Stroll along the seaside, visit the Duomo Square, explore the narrow streets of the Old Town, and learn about local history. Take in the views from 13th-century Ursino Castle, part of the Kingdom of Sicily during Emperor Frederick II's time. Five hours isn't enough to see everything, but this tour is a great place to start!

In the evening, stroll down Via Etnea, Catania's main street where you can find shops, restaurants, and cafes. The street gets its name from the direct views of Mount Etna to the north of the city. Get dinner at an open-air cafe and enjoy people watching as you sip a glass of Mount Etna wine.

Day 14: Free Day in Catania

Historic Circumetnea train
Historic Circumetnea train

Today is a free day to explore the local attractions. Enjoy the following recommendations: 

  • Experience the hustle and bustle of the busy La Pescheria fish market
  • Visit the 2,200-year-old Teatro Romano, which features the main seating area and a smaller adjacent Odeon theater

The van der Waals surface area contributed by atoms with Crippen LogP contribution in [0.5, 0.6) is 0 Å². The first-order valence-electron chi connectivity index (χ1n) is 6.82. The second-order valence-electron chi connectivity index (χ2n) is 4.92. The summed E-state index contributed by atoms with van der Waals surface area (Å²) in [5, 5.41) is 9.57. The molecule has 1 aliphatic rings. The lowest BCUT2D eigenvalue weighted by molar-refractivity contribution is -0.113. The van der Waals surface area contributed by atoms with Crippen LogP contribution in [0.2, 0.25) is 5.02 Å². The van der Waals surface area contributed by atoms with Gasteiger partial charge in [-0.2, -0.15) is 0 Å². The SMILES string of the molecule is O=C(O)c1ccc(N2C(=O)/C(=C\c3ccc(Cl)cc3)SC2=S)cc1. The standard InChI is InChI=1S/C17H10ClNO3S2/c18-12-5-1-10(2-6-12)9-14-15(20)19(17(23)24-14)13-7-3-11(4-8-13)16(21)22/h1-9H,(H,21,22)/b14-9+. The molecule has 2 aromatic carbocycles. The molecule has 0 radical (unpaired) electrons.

• Go shopping for everything from street food and produce to local crafts and antiques at the Fera o’luni, a traditional market held daily in Piazza Carlo Alberto
  • Go for a train ride on the Circumetnea Railway Line, built in 1889 to connect the city to Mount Etna
  • Have fun at the Etnaland Fun Park, which features waterslide attractions and an amusement park
  • Explore nature and get an adrenaline rush at the adventure parks of Milo, Nicolosi, and Ragalna, which feature a high-ropes course, hiking, and picnic tables 
  • Soak in the sunshine at the Lido Azzurro and San Giovanni Li Cuti beaches, the latter which features unique black volcanic sand 

Day 15: Goodbye Italy!

Little details of life in Rome
Little details of life in Rome

Time to say goodbye to the country of love! After one last cappuccino over breakfast, head to the airport for your connecting flight home. Safe travels!

Map

Map of Best of Sicily: Palermo, Syracuse, Taormina, & Catania - 15 Days
Map of Best of Sicily: Palermo, Syracuse, Taormina, & Catania - 15 Days